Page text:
When Bart Ehrman asserts that “Jesus existed”, he is asserting something like the following Minimal Jesus Hypothesis (MJH):
There was a flesh-and-blood person who was…
1. named ‘Jesus’, and
2. a Jewish man, and
3. living in Palestine as an adult in the 20s C.E., and
4. known to be a preacher and a teacher, and
5. crucified in Jerusalem by the Romans around 30 C.E., and
6. crucified when Pontius Pilate was governor of Judea.
There was a flesh-and-blood person
Ehrman does not specify that Jesus was a “flesh-and-blood person”, but I think that is what he has in mind when he asserts that “Jesus existed.” For one thing, a literal crucifixion of Jesus does not fit well with the idea of Jesus being a spirit.
Many Christians believe in the existence of angels and demons. Most Christians believe in the existence of souls. Virtually all Christians believe that God exists, and that God is a ‘spirit’, meaning that God is a person who does NOT have a body. Since Christians believe in the existence of persons who do not have bodies, it is theoretically possible, given such a metaphysical viewpoint, that “Jesus existed” but that “Jesus did NOT have a body” and thus that “Jesus was NOT a flesh-and-blood person”.
Given Christian metaphysics, it is theoretically possible that Jesus was an angel or a spirit who existed but had no physical body. Therefore, when a defender of the historicity of Jesus claims that “Jesus existed” this is a somewhat ambiguous claim. I think that most defenders of the historicity of Jesus have in mind the claim that there was a flesh-and-blood Jesus; they don’t have in mind the claim that there was an angel or spirit named ‘Jesus’ who appeared in Palestine in the past. So, if what is intended by Ehrman is the claim that there was a Jesus with a physical body, then that belief needs to be made clear and explicit.
This point is also important to me, because I’m intested in the logical relationship between the claim that “Jesus existed” and the claim “Jesus rose from the dead”. If “Jesus existed” (or “Jesus was an historical person”) implies that Jesus was a flesh-and-blood person, then this claim is directly relevant to the the claim “Jesus rose from the dead”, at least if the resurrection claim is taken to be asserting a literal, physical resurrection.
In order for Jesus to literally rise from the dead, he must first literally die. And literal death requires that Jesus have a physical body, that Jesus be a flesh-and-blood person. So, because I’m interested in the resurrection claim, understood as asserting a literal, physical resurrection, I’m interested in the claim “Jesus existed” because this claim, understood as implying that Jesus was a ‘flesh-and-blood person’, is a necessary condition for the claim “Jesus rose from the dead”.
If, on the other hand, one interprets “Jesus existed” as including the possibility that Jesus was merely an angel or a spirit who never occupied a physical body, then the claim “Jesus existed” would NOT entail that Jesus was a flesh-and-blood person who could die on a cross. If Jesus was merely a spirit and he never had a physical body, then “Jesus rose from the dead” would be a false claim, assuming that this claim is understood to refer to a literal, physical resurrection.My interest in the resurrection issue influences my preferences here. So, I’m in favor of adding the qualification “flesh-and-blood person” not only because this is what I think Ehrman and other defenders of the historicity of Jesus have in mind, but also because this makes the claim “Jesus existed” of greater significance in relation to the claim “Jesus rose from the dead.”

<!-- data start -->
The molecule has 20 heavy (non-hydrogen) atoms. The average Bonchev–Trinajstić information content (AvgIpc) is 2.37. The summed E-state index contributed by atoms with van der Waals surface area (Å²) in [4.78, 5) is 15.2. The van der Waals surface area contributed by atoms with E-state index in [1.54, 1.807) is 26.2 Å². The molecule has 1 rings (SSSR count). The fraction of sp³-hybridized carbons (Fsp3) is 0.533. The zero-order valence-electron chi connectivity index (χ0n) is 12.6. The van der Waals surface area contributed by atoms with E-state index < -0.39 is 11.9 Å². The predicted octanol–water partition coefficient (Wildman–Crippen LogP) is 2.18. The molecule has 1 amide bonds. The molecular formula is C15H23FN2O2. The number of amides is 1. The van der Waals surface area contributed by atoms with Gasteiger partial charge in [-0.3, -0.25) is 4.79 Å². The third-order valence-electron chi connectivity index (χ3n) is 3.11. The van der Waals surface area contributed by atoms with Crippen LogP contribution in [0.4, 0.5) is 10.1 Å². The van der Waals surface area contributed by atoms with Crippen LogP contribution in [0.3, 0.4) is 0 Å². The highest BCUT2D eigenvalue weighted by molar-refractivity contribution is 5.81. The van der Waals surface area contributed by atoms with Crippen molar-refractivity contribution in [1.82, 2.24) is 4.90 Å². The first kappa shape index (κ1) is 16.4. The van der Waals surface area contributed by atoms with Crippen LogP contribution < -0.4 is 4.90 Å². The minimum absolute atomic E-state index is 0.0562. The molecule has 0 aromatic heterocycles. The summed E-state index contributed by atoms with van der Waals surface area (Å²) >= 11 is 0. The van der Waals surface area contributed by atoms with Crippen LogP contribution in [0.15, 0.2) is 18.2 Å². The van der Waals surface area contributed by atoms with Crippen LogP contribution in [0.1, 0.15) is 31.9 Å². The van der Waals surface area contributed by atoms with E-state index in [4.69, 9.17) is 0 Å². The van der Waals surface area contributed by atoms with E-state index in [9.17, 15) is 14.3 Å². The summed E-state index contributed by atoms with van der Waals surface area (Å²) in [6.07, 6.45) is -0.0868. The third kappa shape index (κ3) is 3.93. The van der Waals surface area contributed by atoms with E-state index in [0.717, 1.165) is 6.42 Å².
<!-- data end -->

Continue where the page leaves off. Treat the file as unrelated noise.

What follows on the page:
1. named ‘Jesus’
Strictly speaking, Jesus was not named “Jesus” by his parents, nor was he called “Jesus” by his disciples. “Jesus” is an English word, and since the English language did not exist 2,000 years ago (Prehistoric Old English dates back to the 5th century C.E.), it is highly unlikely that Jesus’ parents used an English word as the name of their son!
The word “Jesus” derives from the Latin name Iesus. Latin is an older language than English, but Jesus probably did not speak Latin, nor his parents, nor his disciples. So, Jesus was not called Iesus by his parents or disciples.
The Latin name Iesus derives from the Greek name Iēsous (in Greek letters: Ἰησοῦς), the name used of Jesus in the Greek New Testament. Although it is possible that Jesus’ parents and some of his disciples could speak some Greek, they probably talked to each other in Aramaic not Greek, and thus whatever name Jesus was given, was presumably a name in Aramaic, not Greek.
The Greek name Iēsous (in Greek letters: Ἰησοῦς) is usually translated as “Jesus” in the Gospels, but the same Greek name is translated elsewhere in the NT as “Joshua” (Acts 7:45 and Hebrews 4:8), and is translated “Joshua” in Luke 3:29.
Furthermore, the Greek translation of the OT (called the Septuagint) uses the Greek name Iēsous ( Ἰησοῦς) to translate the Hebrew name Yĕhôshúa‘ (in Hebrew: יְהוֹשֻׁעַ). In English versions of the OT the Hebrew name Yĕhôshúa‘ (יְהוֹשֻׁעַ) is translated as “Joshua”. Thus, the Greek name Iēsous is the Greek version of the Hebrew name Yĕhôshúa‘ (יְהוֹשֻׁעַ).
But Jesus and his parents and his disciples probably did not speak Hebrew either. They probably only or primarily spoke Aramaic.
The Aramaic version of this Hebrew name is: Yeshu’a (יֵשׁוּעַ). Presumably, if Jesus was an actual historical person, the actual name that Mary and Joseph gave to their son was: Yeshu’a (יֵשׁוּעַ).
To be continued…